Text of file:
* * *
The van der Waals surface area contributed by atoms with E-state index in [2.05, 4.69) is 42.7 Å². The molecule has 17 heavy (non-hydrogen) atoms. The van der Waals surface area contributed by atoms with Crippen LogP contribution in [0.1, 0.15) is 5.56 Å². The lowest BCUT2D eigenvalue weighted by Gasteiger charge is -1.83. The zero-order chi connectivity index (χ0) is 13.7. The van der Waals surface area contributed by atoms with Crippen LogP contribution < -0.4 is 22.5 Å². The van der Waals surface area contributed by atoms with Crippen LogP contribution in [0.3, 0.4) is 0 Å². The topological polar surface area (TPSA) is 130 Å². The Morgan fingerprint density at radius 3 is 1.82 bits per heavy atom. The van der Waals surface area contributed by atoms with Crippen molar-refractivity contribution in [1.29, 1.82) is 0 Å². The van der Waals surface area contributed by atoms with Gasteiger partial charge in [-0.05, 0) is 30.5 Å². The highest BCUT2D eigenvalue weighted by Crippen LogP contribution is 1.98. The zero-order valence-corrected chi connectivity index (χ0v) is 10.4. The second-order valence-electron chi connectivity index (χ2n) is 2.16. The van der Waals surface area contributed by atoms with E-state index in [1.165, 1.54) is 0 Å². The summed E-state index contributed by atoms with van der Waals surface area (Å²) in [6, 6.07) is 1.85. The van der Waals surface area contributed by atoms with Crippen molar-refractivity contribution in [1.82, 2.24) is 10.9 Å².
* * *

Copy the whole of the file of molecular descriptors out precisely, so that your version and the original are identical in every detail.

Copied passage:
The van der Waals surface area contributed by atoms with E-state index in [2.05, 4.69) is 42.7 Å². The molecule has 17 heavy (non-hydrogen) atoms. The van der Waals surface area contributed by atoms with Crippen LogP contribution in [0.1, 0.15) is 5.56 Å². The lowest BCUT2D eigenvalue weighted by Gasteiger charge is -1.83. The zero-order chi connectivity index (χ0) is 13.7. The van der Waals surface area contributed by atoms with Crippen LogP contribution < -0.4 is 22.5 Å². The van der Waals surface area contributed by atoms with Crippen LogP contribution in [0.3, 0.4) is 0 Å². The topological polar surface area (TPSA) is 130 Å². The Morgan fingerprint density at radius 3 is 1.82 bits per heavy atom. The van der Waals surface area contributed by atoms with Crippen molar-refractivity contribution in [1.29, 1.82) is 0 Å². The van der Waals surface area contributed by atoms with Gasteiger partial charge in [-0.05, 0) is 30.5 Å². The highest BCUT2D eigenvalue weighted by Crippen LogP contribution is 1.98. The zero-order valence-corrected chi connectivity index (χ0v) is 10.4. The second-order valence-electron chi connectivity index (χ2n) is 2.16. The van der Waals surface area contributed by atoms with E-state index in [1.165, 1.54) is 0 Å². The summed E-state index contributed by atoms with van der Waals surface area (Å²) in [6, 6.07) is 1.85. The van der Waals surface area contributed by atoms with Crippen molar-refractivity contribution in [1.82, 2.24) is 10.9 Å².